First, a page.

Financial Winners, Losers: Morgan Stanley

(Morgan Stanley, financial winners and losers story updated for Wednesday close)

NEW YORK ( TheStreet) -- The biggest event in the financial headlines on Wednesday was President Obama signing into law the financial regulation reform package, not affectionately known on Wall Street as FinReg.

Wednesday was a noisy day for the financial sector, with a string of U.S. bank earnings providing details on the earnings outlook and recovery in consumer and business loan units, and Federal Reserve chairman Ben Bernanke spooking the markets late in the afternoon trading with his Capitol Hill comments.

It was fitting that Wednesday was not a big day for the Wall Street firms as President Obama made FinReg law. However, there was one big winner on Wall Street on Wednesday, Morgan Stanley ( MS), whose shares were buoyed by strong earnings, outperforming not just Street expectations by a wide margins but earnings recently reported by some peers in the financial sector.

Morgan Stanley was far and away the winner among earnings rally stocks, though its gains were muted in the afternoon after comments from Federal Reserve Chairman Ben Bernanke sent the markets into a tailspin. Bernanke referred to the economic situation as "unusually uncertain."

Morgan Stanley, which had been up more than 9% on Wednesday, finished the day with a gain of 6.2%. Morgan Stanley attracted a lot of buying action -- with 62 million shares traded on Wednesday, versus an average daily volume of 16 million shares. Morgan Stanley shares gained $1.58 to a closing price of $26.80 on Wednesday.

Morgan Stanley reported earnings of $1.09 a share, roughly twice the Street consensus, and Morgan Stanley revenue doubled from the year-ago period.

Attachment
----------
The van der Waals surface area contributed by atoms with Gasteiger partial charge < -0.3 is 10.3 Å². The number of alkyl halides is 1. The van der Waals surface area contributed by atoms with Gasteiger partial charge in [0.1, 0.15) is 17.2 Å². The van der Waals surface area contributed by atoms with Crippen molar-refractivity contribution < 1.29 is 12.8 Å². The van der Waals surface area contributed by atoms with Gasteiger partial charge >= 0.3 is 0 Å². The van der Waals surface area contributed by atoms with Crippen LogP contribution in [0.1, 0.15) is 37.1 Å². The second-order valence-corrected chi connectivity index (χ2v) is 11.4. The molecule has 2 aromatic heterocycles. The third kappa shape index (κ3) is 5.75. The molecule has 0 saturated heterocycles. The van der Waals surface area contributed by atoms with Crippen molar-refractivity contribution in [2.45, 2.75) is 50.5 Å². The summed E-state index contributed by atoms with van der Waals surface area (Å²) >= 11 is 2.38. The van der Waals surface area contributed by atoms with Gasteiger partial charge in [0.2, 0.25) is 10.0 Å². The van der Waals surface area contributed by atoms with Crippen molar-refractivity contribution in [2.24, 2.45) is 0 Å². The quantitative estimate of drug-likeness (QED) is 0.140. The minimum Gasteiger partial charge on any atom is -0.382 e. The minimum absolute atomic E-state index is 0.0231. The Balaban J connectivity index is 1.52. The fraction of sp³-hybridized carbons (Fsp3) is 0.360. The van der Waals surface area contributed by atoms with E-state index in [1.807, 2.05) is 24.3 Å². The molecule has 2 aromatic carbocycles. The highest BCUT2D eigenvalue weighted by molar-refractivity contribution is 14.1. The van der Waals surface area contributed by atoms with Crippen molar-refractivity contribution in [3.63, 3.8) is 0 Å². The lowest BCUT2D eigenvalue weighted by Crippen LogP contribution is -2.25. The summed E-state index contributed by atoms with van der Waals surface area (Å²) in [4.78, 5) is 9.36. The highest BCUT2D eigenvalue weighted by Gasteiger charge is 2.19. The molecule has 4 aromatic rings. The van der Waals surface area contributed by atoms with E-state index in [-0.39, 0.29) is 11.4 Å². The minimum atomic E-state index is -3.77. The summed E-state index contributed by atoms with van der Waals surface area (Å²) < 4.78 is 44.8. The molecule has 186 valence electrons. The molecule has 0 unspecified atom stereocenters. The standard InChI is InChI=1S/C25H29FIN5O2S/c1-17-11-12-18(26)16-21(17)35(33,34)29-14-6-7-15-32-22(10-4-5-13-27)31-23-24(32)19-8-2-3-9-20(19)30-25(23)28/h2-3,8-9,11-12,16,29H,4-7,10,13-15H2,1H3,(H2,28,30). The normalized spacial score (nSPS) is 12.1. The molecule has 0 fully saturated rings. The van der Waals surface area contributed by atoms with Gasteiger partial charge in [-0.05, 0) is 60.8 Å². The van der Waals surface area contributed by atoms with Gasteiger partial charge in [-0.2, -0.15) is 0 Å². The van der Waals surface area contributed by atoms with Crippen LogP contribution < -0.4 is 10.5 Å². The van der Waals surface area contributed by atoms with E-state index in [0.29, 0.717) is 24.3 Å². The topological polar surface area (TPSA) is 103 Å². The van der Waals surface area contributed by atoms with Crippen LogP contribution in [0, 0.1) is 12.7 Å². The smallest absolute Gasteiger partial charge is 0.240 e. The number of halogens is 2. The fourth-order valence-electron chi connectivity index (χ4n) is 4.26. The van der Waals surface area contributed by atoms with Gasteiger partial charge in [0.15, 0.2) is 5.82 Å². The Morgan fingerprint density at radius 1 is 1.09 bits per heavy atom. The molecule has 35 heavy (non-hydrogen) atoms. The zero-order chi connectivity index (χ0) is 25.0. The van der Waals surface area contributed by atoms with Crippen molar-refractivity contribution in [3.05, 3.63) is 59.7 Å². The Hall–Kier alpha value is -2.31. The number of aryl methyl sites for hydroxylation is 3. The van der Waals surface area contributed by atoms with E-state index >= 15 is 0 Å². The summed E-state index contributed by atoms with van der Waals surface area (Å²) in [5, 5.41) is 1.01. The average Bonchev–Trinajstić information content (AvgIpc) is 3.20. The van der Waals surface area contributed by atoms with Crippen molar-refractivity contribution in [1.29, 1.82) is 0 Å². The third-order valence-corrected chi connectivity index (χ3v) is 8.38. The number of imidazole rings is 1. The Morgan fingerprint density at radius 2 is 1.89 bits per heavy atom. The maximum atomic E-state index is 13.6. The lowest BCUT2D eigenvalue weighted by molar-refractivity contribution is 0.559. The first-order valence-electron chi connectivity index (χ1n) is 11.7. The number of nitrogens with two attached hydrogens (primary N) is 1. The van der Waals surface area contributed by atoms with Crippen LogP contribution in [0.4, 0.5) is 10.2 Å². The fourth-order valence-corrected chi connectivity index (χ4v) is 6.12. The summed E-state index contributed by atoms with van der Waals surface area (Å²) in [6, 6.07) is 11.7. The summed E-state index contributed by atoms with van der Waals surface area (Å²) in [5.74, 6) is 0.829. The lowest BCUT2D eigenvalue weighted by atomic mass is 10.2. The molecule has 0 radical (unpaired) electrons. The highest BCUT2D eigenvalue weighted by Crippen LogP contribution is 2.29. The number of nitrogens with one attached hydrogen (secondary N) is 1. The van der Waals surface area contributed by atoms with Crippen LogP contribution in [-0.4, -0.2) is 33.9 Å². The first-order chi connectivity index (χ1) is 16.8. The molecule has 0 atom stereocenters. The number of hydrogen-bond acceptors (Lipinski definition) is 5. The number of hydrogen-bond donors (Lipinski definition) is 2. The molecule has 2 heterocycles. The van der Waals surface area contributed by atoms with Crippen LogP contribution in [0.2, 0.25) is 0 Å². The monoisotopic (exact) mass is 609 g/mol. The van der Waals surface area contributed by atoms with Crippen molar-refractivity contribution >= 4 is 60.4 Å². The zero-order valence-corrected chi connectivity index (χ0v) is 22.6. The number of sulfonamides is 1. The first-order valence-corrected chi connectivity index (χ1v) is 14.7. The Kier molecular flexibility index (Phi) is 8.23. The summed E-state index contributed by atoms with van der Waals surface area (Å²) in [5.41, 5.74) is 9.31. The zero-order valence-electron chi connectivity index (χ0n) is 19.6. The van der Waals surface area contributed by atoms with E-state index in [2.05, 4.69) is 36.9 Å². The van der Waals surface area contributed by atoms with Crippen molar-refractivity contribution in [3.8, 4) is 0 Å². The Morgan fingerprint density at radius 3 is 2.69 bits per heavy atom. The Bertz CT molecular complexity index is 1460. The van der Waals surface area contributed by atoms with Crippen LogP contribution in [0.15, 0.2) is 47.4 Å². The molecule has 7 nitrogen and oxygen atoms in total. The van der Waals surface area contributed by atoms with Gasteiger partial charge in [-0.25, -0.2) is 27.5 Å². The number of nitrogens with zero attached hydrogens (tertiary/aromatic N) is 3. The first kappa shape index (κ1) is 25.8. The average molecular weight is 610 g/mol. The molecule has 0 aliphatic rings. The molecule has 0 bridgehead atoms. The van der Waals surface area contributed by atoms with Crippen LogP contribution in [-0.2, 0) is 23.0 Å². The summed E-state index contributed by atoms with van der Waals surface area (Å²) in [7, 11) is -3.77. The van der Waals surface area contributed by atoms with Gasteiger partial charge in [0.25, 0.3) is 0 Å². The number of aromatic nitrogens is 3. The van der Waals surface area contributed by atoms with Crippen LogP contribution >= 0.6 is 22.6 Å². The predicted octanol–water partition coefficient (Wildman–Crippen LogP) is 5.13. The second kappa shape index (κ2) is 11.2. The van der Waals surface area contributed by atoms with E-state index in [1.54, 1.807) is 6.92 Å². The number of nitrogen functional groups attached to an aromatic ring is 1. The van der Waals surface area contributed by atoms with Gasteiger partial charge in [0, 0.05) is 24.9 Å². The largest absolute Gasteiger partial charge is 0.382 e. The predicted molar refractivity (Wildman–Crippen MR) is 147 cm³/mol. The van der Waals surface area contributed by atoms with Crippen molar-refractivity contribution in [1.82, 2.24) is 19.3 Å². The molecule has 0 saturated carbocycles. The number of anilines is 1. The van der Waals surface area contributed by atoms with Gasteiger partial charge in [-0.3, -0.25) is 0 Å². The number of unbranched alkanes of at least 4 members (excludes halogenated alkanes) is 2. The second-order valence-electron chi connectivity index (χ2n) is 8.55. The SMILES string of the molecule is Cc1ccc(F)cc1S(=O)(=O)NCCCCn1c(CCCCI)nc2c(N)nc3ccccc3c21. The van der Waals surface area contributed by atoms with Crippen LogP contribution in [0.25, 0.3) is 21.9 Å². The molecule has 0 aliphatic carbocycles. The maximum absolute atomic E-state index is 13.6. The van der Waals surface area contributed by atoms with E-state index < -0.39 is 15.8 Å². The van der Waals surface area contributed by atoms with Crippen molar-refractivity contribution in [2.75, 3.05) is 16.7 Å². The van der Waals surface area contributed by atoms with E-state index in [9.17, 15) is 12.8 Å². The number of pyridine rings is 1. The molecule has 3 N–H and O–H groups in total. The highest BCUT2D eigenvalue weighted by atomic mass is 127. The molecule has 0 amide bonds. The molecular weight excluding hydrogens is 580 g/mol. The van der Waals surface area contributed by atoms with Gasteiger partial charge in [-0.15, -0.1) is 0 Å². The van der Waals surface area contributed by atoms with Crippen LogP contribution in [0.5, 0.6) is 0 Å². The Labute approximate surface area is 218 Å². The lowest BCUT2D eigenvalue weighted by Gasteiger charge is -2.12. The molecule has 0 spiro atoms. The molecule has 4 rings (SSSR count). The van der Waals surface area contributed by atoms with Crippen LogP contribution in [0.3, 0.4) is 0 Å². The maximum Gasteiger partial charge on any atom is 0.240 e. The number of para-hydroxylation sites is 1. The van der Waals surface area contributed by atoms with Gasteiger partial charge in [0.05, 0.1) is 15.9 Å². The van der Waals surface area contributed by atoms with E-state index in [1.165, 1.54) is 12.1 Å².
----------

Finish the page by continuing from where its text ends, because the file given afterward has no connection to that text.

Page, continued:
Wells Fargo ( WFC) earnings per share beat, but revenue was short of expectations, and its non-performing loans ticked up in the most recent quarter. However, continued improvement by Wells Fargo in the most recent quarter lowering loan charge-offs and increasing corporate debt business were trends met with approval by investors.

In the all-important earnings numbers, Wells Fargo reported second-quarter earnings of 55 cents per share, compared to 57 cents per share in the previous year, and comfortably ahead of a 48 cent Street consensus.

Wells Fargo also saw a big spike in trading, with 70 million shares traded on Wednesday, versus an average daily volume of 40 million shares.

Wells Fargo, which has been up as much as 3% in the morning, finished Wednesday with a gain of 0.6%, or 15 cents, to $26.06.

Wells Fargo and Morgan Stanley bucked the trend of weak earnings reports from investment banks relying on trading profits and suffering as a result in the second quarter, and were joined on Wednesday by U.S. Bancorp ( USB), which got a boost from rising consumer loan demand in its earnings report. Comerica ( CMA) also beat the Street on declining credit losses in the most recent quarter.

Yet the reporting U.S. banks on Wednesday couldn't make headway with investors, with US Bancorp ending the day down, albeit only a loss of 0.3%, and Comerica losing 1.6% on Wednesday.

Among the biggest Wall Street firms on the day that President Obama put his signature on the FinReg reform package, it was a weak day on Wednesday.

Goldman Sachs ( GS) and JPMorgan Chase ( JPM) were both down on Wednesday. JPMorgan daily losses increased to 3% by the close, or a loss of $1.21, to a share price of $38.42. What had been a flat day in trading for Goldman ended with a 1.9% loss after the Fed chairman's comments. Goldman fell $1.92 to a share price of $146.99.

Bank of America ended down 3% on Wednesday, or a decline of 41 cents to $13.36, and also saw its losses accelerate late in the session.

Citigroup ( C), which had been gaining early in the afternoon, ended the day's trading down 1.2%, or 5 cents, to $3.94.

-- Written by Eric Rosenbaum from New York.

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